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Juvenile Courts and Statistics in California

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Juvenile Courts and Statistics in California

     It is a common knowledge that juvenile offenders in the state of California were those violating the law and arrested by the authorities at age lower than 18. Quite a number of researches by psychiatrists and sociologists has been conducted on the causes of juvenile delinquency. It was the 13 year study of McCord and McCord published in 1959 involving 650 eleven year old children that gave credibility and proof to the hypothesis that “Parental permissiveness and laxness is the cause (…) of such delinquent and aggressive behavior.

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  In fact, children coming from homes with permissive parents are thirteen times more likely to produce delinquent and aggressive behavior than children coming from homes with overly strict and punitive parents”. (Hwang, et al, ca 2007, Abstract). According to the authors, this conclusion was supported with similar study conducted by Paulson involving California adolescents incarcerated for striking their parents in 1990. Steadily rising number of juvenile offenders since 1900s lead to the establishment of California juvenile court in 1903.

During the initial inception of juvenile court, the age limit to be considered as juvenile offender was set at 16 (California Blue Ribbon …., 2008). The Commission quoted that “California has a rich history of judicial support for children and families dating back to 1903 when the state’s juvenile court was first established” (1st para.). This paper aims to document the state of California’s juvenile court system and support the public perception that government initiatives to rehabilitate the youth offenders resulted to lower re-incarceration and prevented them from becoming adult offenders.

The Juvenile Justice System of California

      Unlike the adult criminal justice system whose focus is punishment, the juvenile justice system primarily focuses on rehabilitation and generally is a local responsibility. The counties and state run juvenile facilities, provide more education, treatment and counseling programs  than adult offenders (lao.ca.gov, 2007). The website said that “following the arrest of a juvenile, the law enforcement officer has the discretion to release the juvenile to his or her parents, or to take the suspect to juvenile hall and refer the case to the county probation department (Juvenile Justice System, 3rd para.). The probation officer can decide to close the case at intake or with the permission of parents, place a juvenile to informal probation. About 50% of the cases refereed to probation authorities resulted to filing a petition for a juvenile court hearing of the case. The juvenile court judges consider the recommendation of the probation of officer to place the offender to juvenile hall or camp or rehabilitate at home, placed in foster care or group home under the supervision of the same officer. Placement decisions were normally based on factors like nature of offense or criminal sophistication, prior record and the capacity of the county to provide treatment. Less than 2% of annual juvenile arrestees which constitute the chronic and serious offenders were placed to the California Department of Corrections and Rehabilitation (CDCR), Division of Juvenile Justice (DJJ) under the state’s responsibility and were being tried by adult criminal court. They remain under the DJJ facility until their 18th birthday. The juvenile convicts were then transferred to state prison for the remainder of their sentence.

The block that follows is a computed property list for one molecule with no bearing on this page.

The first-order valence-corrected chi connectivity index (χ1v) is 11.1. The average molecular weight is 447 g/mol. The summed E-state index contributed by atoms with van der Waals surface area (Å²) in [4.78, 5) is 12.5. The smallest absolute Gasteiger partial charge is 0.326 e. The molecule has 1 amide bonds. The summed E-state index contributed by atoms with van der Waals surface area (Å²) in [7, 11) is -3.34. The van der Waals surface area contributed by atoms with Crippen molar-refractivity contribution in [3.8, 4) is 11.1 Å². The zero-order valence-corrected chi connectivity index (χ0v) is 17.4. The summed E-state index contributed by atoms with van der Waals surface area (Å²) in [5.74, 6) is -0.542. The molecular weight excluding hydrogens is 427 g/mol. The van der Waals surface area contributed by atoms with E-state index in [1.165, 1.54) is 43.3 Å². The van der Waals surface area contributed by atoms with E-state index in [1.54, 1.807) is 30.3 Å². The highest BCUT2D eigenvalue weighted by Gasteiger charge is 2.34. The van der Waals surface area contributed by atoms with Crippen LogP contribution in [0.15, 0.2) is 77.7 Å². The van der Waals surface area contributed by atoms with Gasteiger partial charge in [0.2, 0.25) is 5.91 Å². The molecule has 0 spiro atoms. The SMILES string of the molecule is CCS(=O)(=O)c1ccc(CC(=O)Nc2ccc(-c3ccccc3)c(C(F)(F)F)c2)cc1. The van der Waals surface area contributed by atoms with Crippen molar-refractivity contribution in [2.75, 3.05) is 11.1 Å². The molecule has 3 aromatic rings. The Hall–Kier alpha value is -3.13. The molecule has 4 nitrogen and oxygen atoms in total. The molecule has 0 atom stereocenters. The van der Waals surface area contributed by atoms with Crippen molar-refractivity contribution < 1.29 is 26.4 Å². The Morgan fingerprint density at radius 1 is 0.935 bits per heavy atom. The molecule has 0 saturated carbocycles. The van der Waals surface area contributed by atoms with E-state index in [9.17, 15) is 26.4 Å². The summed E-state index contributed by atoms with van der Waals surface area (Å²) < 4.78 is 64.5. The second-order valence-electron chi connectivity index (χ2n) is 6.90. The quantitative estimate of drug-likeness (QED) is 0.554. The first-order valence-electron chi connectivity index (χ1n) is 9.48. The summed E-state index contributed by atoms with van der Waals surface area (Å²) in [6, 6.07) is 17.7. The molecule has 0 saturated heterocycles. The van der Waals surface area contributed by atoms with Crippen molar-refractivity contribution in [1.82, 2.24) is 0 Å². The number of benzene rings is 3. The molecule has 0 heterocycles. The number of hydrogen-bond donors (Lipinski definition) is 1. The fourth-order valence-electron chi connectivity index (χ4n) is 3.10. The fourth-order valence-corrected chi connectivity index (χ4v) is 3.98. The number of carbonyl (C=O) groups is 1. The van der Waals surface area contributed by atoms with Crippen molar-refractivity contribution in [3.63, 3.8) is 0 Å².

Classification of Juvenile Offenders

     The website lao.ca.gov (2007) cited the following legal classification of California juvenile

offenders:

Informal Probationers Welfare and Institutions Code Section 654

Known as “654s”  Juveniles who have committed a minor offense.  Probation officers have a great deal of flexibility and can place a juvenile on informal probation if the officer decides the juvenile is under the jurisdiction of the juvenile court or is likely to be under its jurisdiction in the future. These juveniles are often diverted into substance abuse, mental health, crisis shelters, or other services. Status Offenders Welfare and Institutions Code Section 601

Known as “601s” Juveniles who have committed offenses unique to a juvenile, such as truancy, a curfew violation, and incorrigibility.   They can be placed on formal probation but cannot be detained or incarcerated with criminal offenders. Criminal Offenders Welfare and Institutions Code Section 602

Known as “602s”

   Offenders under the age of 18 years who commit a misdemeanor or felony. Subject to the jurisdiction of a juvenile court, can be placed on formal probation, detained before adjudication in a juvenile hall, and/or incarcerated after adjudication in a county or state facility.

  Juveniles Remanded to Superior Court Welfare and Institutions Code Section 707

Known as “707Bs” or remands   Any juvenile age 14 or older, who commits specified felonies and is, determined not fit for adjudication in juvenile court. Tried in superior court as an adult. If convicted, is sentenced to state prison and held in a DJJ facility for all or part of sentence

Prevalence of Juvenile Crime in California

The website lao.ca.gov (2007) reported that in 2005, there were 223,000 juvenile arrests.

 Misdemeanor crimes such as petty theft, assault and battery accounted for 60% of all juvenile offender arrests while felony arrests for burglary accounted for 27% of the total juvenile

                      Definition: Number of juvenile felony arrests per 1,000 youth ages 10-17.

                      Data Source: State of California Department of Justice, California Criminal Justice Profiles

                                                           http://caag.state.ca.us/cjsc/index.htm.

offenders. The so-called status offenses, such as truancy and curfew violations, accounted for 13 percent of juvenile arrests in 2005. Comparing the arrest between the adult and juvenile offenders for misdemeanor and felony offenses in the period of 1973 to 1993, more juveniles were arrested per 100,000 population as shown in the graph. Data from California Department of Justice revealed that from 1995 to 2006, except for San Francisco county, the juvenile arrests per 1,000 population ranged from 16to 20% with a generally decreasing trend from 1998 onwards. The San Francisco county juvenile arrests declined gradually from 1998 to 2002 and on the rise since then up to 2006.